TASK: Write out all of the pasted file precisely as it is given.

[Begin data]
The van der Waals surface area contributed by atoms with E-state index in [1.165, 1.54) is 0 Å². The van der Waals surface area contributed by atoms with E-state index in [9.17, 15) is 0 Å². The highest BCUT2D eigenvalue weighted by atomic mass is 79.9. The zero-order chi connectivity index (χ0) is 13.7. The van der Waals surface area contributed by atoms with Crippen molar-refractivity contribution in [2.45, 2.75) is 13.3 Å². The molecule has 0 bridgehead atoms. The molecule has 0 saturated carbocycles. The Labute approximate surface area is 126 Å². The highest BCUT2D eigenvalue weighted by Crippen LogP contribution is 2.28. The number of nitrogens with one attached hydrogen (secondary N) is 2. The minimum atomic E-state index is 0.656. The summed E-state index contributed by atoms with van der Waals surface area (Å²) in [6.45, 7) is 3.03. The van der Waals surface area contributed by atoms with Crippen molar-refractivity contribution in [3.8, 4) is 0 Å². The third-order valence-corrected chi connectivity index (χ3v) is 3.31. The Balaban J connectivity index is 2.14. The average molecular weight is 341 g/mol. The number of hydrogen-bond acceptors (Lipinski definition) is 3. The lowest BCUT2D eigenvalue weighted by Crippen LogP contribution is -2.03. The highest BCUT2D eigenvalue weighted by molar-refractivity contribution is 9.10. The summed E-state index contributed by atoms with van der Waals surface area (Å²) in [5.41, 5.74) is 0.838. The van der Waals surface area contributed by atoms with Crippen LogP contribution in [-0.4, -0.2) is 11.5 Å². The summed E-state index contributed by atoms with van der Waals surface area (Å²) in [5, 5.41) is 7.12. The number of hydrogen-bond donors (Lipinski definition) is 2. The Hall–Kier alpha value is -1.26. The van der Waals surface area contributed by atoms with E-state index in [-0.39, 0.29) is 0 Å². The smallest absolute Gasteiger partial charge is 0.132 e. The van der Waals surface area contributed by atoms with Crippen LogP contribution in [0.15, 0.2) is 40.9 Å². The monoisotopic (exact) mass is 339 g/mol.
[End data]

The van der Waals surface area contributed by atoms with E-state index in [1.165, 1.54) is 0 Å². The van der Waals surface area contributed by atoms with E-state index in [9.17, 15) is 0 Å². The highest BCUT2D eigenvalue weighted by atomic mass is 79.9. The zero-order chi connectivity index (χ0) is 13.7. The van der Waals surface area contributed by atoms with Crippen molar-refractivity contribution in [2.45, 2.75) is 13.3 Å². The molecule has 0 bridgehead atoms. The molecule has 0 saturated carbocycles. The Labute approximate surface area is 126 Å². The highest BCUT2D eigenvalue weighted by Crippen LogP contribution is 2.28. The number of nitrogens with one attached hydrogen (secondary N) is 2. The minimum atomic E-state index is 0.656. The summed E-state index contributed by atoms with van der Waals surface area (Å²) in [6.45, 7) is 3.03. The van der Waals surface area contributed by atoms with Crippen molar-refractivity contribution in [3.8, 4) is 0 Å². The third-order valence-corrected chi connectivity index (χ3v) is 3.31. The Balaban J connectivity index is 2.14. The average molecular weight is 341 g/mol. The number of hydrogen-bond acceptors (Lipinski definition) is 3. The lowest BCUT2D eigenvalue weighted by Crippen LogP contribution is -2.03. The highest BCUT2D eigenvalue weighted by molar-refractivity contribution is 9.10. The summed E-state index contributed by atoms with van der Waals surface area (Å²) in [5.41, 5.74) is 0.838. The van der Waals surface area contributed by atoms with Crippen LogP contribution in [-0.4, -0.2) is 11.5 Å². The summed E-state index contributed by atoms with van der Waals surface area (Å²) in [5, 5.41) is 7.12. The number of hydrogen-bond donors (Lipinski definition) is 2. The Hall–Kier alpha value is -1.26. The van der Waals surface area contributed by atoms with E-state index in [-0.39, 0.29) is 0 Å². The smallest absolute Gasteiger partial charge is 0.132 e. The van der Waals surface area contributed by atoms with Crippen LogP contribution in [0.15, 0.2) is 40.9 Å². The monoisotopic (exact) mass is 339 g/mol.